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Placemaking and Urban Sustainability

The UK New Towns in the face of Health, Housing and Climate Challenges

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Published on Wednesday, May 03, 2023

Abstract

The growing concern for healthy living, housing supply, and sustainability in the UK warrants a reflection on the potential contribution of New Towns (past and present) in the form of a special issue of the Journal of Urbanism. The issue will address the relationship between these contemporary challenges and the planning and housing heritage and identities of New Towns in the UK. More generally, it will focus on how the New Towns can help towards achieving sustainable development as defined by the Sustainable Development Goals set in the UN 2030 Agenda (UN, 2016): ensuring healthy lives and promoting well-being for all at all ages (Goal 3) by making cities inclusive, sustainable and resilient (Goal 11), among other sensitive goals.

Announcement

Argument

In 2023, there is a lot we can learn about planning and designing for better health and housing conditions, and more widely for climate change and sustainability from the experience of the UK New Towns.

The UK New Towns were built in three waves after the war to disperse the British population away from the largest UK cities and reorganise urban regions. They were an attempt at planning whole new communities in reaction to interwar urban sprawl and private developers’ suburbia. These new towns were planned in a holistic way as mixed, self-standing and self-sufficient communities: residents were meant to feel a sense of identity and benefit from good local facilities and services at the neighbourhood level and enjoy healthy public and personal environments. Above all, these new communities were meant to provide modern housing conditions to the millions of new residents that were to leave behind their inner city Victorian homes because of national or local ‘slum clearance’ policies.

Seventy years later, the 32 New Towns have become home to some 2 million people but have faced multiple criticisms for their post-war modernist architecture, mass production building techniques, ageing town centres or top down planning principles. Some of the dwelling stock has even been demolished, such as Laindon estate in Basildon, and the design of some of estates has sometimes been profoundly altered - for instance the Three hills estate in Harlow - to meet modern standards and residents’ needs and requests. A new wave of redesign may well be needed to meet the challenges of climate change. Yet, it could be argued that the UK New Towns can meet the challenges of modern times.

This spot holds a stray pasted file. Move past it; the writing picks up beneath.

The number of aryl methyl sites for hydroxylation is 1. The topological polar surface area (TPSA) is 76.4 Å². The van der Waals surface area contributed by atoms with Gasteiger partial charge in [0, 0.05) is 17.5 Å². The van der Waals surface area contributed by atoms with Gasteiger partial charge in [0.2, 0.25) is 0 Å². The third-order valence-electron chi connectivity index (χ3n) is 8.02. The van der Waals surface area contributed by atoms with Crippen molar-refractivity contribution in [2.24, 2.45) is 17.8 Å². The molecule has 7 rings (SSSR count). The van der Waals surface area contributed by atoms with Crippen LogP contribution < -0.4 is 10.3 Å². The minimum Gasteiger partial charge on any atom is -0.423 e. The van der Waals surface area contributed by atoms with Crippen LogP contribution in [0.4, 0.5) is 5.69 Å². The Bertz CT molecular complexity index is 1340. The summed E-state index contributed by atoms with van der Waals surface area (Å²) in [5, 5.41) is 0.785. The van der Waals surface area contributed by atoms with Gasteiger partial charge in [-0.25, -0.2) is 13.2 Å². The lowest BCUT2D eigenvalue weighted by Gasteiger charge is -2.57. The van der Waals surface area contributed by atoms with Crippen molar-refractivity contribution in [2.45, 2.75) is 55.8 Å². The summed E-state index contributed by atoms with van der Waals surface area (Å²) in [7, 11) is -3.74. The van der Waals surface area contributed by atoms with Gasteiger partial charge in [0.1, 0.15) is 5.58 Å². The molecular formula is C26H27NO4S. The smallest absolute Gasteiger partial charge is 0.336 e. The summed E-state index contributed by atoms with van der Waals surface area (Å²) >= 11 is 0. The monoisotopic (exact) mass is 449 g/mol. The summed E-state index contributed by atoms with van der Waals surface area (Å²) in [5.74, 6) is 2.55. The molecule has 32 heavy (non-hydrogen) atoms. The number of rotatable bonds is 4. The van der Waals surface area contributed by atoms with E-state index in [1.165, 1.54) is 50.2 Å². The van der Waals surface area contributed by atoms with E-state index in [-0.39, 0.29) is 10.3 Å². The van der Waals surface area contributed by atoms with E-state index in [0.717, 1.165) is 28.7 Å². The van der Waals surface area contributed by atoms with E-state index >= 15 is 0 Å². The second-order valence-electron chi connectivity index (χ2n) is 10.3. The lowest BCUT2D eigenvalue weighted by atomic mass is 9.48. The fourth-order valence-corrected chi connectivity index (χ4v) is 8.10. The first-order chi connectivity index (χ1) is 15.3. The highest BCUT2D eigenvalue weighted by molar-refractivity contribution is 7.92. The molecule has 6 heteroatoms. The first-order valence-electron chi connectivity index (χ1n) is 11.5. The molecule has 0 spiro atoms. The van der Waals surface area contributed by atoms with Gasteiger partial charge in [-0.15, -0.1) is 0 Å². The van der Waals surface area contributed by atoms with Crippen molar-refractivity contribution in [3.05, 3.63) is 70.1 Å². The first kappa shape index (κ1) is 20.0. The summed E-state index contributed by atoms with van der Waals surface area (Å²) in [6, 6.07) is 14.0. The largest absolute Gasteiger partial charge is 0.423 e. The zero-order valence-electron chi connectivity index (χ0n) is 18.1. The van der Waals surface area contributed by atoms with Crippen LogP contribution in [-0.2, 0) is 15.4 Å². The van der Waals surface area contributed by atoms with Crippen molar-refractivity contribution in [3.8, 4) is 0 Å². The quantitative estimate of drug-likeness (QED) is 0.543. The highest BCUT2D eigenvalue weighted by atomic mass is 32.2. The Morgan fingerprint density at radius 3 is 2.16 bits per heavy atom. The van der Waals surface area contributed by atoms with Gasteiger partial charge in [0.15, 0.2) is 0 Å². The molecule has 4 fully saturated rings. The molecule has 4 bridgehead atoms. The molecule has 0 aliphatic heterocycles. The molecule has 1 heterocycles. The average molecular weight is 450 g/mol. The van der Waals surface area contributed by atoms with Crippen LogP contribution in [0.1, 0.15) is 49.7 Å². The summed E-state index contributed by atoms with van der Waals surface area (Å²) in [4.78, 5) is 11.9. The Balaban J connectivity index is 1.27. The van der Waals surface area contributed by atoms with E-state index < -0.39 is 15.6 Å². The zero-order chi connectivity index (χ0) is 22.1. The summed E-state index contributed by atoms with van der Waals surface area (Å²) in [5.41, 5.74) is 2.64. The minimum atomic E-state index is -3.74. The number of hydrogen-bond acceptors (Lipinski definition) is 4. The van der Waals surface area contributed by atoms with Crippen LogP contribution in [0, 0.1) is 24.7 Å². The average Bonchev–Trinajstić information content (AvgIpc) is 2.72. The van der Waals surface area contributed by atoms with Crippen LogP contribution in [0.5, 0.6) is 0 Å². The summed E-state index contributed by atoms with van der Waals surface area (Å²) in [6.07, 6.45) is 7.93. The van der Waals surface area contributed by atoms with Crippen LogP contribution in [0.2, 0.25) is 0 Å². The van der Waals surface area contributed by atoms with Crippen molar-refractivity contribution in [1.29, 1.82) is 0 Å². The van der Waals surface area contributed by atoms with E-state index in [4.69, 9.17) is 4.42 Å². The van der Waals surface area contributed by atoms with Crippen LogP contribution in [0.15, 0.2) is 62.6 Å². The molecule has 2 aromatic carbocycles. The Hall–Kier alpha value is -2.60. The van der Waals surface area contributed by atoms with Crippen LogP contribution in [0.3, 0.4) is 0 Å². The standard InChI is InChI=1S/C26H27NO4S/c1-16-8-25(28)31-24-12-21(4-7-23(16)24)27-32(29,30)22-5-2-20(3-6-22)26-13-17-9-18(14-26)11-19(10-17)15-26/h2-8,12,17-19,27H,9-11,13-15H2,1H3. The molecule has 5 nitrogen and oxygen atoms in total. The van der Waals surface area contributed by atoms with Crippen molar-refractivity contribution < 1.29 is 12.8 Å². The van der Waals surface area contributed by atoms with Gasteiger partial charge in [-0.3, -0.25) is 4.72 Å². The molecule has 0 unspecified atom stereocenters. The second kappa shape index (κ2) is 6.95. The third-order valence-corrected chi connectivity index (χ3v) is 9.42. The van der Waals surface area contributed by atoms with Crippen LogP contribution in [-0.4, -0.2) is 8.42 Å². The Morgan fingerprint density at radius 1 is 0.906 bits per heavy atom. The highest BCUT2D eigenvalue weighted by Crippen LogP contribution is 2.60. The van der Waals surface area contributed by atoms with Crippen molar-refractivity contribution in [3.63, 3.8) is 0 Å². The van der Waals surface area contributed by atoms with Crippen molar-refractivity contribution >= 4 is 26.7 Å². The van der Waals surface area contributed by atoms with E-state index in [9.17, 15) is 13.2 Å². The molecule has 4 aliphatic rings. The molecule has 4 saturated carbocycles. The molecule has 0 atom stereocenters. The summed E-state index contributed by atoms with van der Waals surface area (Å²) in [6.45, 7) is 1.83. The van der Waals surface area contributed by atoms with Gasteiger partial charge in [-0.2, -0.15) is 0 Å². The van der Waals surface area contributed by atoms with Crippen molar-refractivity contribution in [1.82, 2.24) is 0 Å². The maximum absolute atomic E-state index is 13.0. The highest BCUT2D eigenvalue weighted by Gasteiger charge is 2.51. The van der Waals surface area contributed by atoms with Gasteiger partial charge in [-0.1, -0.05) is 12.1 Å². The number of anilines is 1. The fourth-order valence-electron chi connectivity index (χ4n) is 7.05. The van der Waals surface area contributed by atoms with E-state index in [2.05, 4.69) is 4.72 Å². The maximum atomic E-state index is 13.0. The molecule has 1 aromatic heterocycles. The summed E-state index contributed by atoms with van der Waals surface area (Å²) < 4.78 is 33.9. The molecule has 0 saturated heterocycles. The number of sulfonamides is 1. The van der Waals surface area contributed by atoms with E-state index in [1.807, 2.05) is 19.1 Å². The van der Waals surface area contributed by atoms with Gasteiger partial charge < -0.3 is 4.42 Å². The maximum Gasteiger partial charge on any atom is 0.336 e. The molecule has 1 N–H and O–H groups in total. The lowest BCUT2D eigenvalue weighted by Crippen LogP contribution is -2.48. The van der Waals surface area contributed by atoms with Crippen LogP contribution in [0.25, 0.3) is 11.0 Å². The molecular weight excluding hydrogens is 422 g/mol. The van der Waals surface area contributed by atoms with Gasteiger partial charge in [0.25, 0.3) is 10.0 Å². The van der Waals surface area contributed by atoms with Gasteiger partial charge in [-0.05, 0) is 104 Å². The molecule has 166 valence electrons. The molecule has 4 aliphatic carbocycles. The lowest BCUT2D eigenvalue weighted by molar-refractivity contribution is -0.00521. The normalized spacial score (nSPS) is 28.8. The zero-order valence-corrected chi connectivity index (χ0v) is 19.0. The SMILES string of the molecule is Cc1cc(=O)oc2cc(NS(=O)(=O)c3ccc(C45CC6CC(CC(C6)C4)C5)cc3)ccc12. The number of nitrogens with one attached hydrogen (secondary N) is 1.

At a time when the United Nations calls for fairer, greener and healthier cities, New Towns can boast lower densities than older cities and extensive green spaces. When the use of private cars is increasingly being discouraged and remote working has become widespread, they offer carefully designed and inclusive neighbourhoods that can locally provide all the necessary community facilities and services to residents. They also provide a useful research perspective for studying the dynamic relationships between people and places, having aged along with their original residents. In England more specifically, following the Healthy New Towns programme in 10 major housing developments announced by NHS England and Public Health England in 2016, they can provide further lessons about how to improve opportunities for healthy living by building healthy principles into the environment.

Besides, it could be argued that New Towns can also help meet the UK’s current housing crisis, that is partly caused by the decades-long gap between housing output and requirements, and provide the 340,000 new homes needed every year in England alone (according to Heriot Watt university). Not only do they possess vast amounts of undeveloped land where they can expand and where new housing can be built following their original founding principles as in Harlow, but their planning principles could help build the new communities that the government has committed to for growth areas in its National Planning Framework. By hardwiring infrastructure into a master plan as New Towns did, these new communities could help meet housing needs in a zero-carbon and sustainable way and reinforce the self-sufficient dream of the original planners.